a nation that is dominated politically by another
Satellite Nations
preventing the expansion of a hostile country or influence
Containment
a state of political hostility between countries characterized by threats, propaganda, and other measures short of open warfare
Cold War
the art or practice of pursuing a dangerous policy to the limits of safety before stopping, typically in politics
Brinkmanship
Chinese Communist revolutionary and the founding father of the People's Republic of China
Mao Zedong
premier of the Soviet Union in the late 1950s and early 1960s, led a campaign, called de-Stalinization, to remove the influence of the late premier Joseph Stalin from Soviet society
Nikita Khrushchev
United States U-2 spy plane was shot down while in Soviet airspace
U2 incident
1950 American 16mm short documentary film
Hollywood Ten
strengthened laws against espionage, allowed investigation and deportation of immigrants who were suspected of subversive activities or of promoting communism or fascism, and allowed the limitation of
Internal Security Act
each of a series of Soviet artificial satellites, the first of which (launched on October 4, 1957) was the first satellite to be placed in orbit
Sputnik
agency of the United States Federal Government responsible for the civilian space program as well as aeronautics and aerospace research
NASA
signed into law on September 2, 1958, providing funding to United States education institutions at all levels
NDEA
an American astronaut and the first person to walk on the Moon. He was also an aerospace engineer, naval aviator, test pilot, and university professor
Neil Armstrong
any of the Southern Democrats who seceded from the party in 1948 in opposition to its policy of extending civil rights.
Dixiecrats
an ambitious set of proposals put forward by U.S. President Harry S. Truman to Congress in his January 1949 State of the Union address
Fair Deal
the use of largely automatic equipment in a system of manufacturing or other production process.
Automation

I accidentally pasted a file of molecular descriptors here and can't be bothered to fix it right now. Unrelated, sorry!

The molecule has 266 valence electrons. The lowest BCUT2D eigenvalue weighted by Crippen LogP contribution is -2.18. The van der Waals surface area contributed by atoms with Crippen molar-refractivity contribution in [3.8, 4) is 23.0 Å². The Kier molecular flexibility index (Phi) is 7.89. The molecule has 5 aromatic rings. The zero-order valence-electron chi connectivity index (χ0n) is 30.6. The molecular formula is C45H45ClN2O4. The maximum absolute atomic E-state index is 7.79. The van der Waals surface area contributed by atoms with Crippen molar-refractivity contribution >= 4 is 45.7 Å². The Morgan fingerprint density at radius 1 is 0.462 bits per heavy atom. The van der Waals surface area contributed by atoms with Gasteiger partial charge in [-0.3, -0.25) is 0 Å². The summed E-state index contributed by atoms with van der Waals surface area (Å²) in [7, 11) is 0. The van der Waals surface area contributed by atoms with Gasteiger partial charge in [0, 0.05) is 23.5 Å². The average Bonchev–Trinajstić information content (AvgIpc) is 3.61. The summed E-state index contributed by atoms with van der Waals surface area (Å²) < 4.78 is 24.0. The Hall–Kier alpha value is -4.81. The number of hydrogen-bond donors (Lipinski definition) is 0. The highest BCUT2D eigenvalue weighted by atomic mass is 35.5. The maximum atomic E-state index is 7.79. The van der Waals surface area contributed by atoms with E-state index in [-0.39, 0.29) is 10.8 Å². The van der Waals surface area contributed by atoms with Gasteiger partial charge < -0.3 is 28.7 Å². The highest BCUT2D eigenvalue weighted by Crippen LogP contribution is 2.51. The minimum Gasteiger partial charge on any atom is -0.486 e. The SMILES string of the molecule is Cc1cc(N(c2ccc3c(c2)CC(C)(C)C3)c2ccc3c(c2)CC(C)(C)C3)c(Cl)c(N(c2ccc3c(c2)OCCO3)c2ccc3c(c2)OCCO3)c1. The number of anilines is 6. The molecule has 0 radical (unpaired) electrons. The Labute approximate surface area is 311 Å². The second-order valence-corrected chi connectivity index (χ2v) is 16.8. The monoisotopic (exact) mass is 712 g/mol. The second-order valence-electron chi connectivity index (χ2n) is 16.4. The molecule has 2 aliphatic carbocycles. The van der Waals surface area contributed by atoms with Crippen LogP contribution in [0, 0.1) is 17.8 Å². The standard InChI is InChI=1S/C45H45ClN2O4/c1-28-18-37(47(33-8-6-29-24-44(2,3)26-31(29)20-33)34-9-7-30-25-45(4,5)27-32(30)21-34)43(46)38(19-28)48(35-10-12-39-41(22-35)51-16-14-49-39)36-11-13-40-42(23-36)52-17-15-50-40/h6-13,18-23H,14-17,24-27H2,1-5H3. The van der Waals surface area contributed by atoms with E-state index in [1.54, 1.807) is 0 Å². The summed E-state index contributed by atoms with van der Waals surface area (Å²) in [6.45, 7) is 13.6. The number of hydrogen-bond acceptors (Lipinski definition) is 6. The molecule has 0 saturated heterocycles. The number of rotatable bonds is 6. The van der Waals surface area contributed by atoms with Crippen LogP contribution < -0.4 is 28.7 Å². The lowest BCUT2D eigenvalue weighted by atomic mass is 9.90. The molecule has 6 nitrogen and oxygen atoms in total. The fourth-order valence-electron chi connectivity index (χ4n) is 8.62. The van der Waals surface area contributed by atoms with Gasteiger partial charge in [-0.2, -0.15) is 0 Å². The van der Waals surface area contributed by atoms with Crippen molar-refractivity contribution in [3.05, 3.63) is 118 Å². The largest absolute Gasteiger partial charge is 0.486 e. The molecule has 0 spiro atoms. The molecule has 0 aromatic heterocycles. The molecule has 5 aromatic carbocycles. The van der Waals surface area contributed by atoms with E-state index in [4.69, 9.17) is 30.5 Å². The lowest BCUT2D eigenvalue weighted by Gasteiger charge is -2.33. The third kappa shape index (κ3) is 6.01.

a temporary marked increase in the birth rate, especially the one following World War II
Baby Boom
The law authorized the construction of a 41,000-mile network of interstate highways that would span the nation
Highway Act
the redevelopment of areas within a large city, typically involving the clearance of slums
Urban Renewal
a landmark United States Supreme Court case in which the Court declared state laws establishing separate public schools for black and white students to be unconstitutional.
Brown v. Board of Edu
a group of nine African American students enrolled in Little Rock Central High School in 1957
Little Rock Nine
the first civil rights legislation passed by Congress in the United States since the 1866 and 1875 Acts
Civil Rights Act of 1957
Cuban politician and revolutionary who governed the Republic of Cuba as its Prime Minister from 1959 to 1976 and then its President from 1976 to 2008
Fidel Castro
A slogan used by President John F. Kennedy to describe his goals and policies
New Frontier
a domestic program in the administration of President Lyndon B. Johnson that instituted federally sponsored social welfare programs.
Great Society
the practice of achieving goals such as social change through symbolic protests, civil disobedience, economic or political noncooperation, satyagraha, or other methods, without using violence
Nonviolent Resistance